Associative Cache: A type of CACHE designed to solve the problem of cache CONTENTION that plagues the DIRECT MAPPED CACHE. In a fully associative cache, a data block from any memory address may be stored into any CACHE LINE, and the whole address is used as the cache TAG: hence, when looking for a match, all the tags must be compared simultaneously with any requested address, which demands expensive extra hardware. However, contention is avoided completely, as no block need ever be flushed unless the whole cache is full, and then the least recently used may be chosen.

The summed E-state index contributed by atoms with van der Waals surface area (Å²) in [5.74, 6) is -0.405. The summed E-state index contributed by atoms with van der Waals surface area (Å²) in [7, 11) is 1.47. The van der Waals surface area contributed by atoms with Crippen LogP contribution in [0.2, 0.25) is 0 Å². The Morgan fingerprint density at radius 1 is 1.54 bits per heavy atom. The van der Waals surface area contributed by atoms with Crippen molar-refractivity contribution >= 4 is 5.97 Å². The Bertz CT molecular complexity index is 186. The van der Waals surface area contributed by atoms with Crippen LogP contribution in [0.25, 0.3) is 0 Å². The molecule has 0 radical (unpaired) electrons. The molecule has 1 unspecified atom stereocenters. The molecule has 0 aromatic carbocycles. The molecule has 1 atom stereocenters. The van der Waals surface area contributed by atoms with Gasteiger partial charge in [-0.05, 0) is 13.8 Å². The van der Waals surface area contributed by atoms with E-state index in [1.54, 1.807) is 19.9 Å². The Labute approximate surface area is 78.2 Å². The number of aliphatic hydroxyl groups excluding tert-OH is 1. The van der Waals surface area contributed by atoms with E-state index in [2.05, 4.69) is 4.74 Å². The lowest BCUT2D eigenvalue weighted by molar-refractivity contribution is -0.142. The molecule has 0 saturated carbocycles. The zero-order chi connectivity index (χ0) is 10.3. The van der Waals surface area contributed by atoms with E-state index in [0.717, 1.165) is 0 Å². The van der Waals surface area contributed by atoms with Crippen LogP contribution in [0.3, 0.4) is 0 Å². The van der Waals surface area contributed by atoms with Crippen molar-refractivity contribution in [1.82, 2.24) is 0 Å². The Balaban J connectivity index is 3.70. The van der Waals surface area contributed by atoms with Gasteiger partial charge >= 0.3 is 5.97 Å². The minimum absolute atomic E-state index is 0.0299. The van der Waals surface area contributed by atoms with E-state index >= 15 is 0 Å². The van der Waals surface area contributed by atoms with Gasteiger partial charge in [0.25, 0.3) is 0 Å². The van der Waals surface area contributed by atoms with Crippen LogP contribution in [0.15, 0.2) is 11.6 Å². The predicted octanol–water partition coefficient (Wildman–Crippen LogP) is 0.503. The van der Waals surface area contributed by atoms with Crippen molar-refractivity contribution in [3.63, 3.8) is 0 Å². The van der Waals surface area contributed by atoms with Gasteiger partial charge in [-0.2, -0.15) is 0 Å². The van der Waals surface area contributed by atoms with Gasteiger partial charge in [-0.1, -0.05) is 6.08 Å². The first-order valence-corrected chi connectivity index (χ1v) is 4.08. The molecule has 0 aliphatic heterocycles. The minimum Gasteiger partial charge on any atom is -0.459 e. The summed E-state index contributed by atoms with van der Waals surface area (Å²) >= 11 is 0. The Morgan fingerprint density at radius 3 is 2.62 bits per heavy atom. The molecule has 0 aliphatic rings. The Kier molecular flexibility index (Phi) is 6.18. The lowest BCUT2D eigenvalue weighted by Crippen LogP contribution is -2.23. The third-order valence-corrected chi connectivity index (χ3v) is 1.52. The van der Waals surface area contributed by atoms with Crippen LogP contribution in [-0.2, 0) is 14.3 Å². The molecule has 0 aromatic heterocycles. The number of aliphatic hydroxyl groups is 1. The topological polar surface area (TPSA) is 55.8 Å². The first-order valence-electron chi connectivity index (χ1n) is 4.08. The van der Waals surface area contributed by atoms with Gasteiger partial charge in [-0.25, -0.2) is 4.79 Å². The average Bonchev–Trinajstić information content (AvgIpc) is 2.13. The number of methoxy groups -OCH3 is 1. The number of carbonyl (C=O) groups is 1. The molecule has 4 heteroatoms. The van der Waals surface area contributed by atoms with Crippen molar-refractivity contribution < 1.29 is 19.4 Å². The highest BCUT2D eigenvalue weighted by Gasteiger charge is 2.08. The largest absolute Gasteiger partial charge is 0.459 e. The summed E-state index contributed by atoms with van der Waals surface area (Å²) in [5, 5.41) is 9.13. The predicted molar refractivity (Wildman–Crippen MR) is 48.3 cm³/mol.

A set-associative cache is a compromise solution in which the cache lines are divided into sets, and the middle bits of its address determine which set a block will be stored in: within each set the cache remains fully associative. A cache that has two lines per set is called two-way set-associative and requires only two tag comparisons per access, which reduces the extra hardware required. A DIRECT MAPPED CACHE can bethought of as being one-way set associative, while a fully associative cache is n-way associative where n is the total number of cache lines. Finding the right balance between associativity and total cache capacity for a particular processor is a fine art- various current cpus employ 2 way, 4-way and 8-way designs.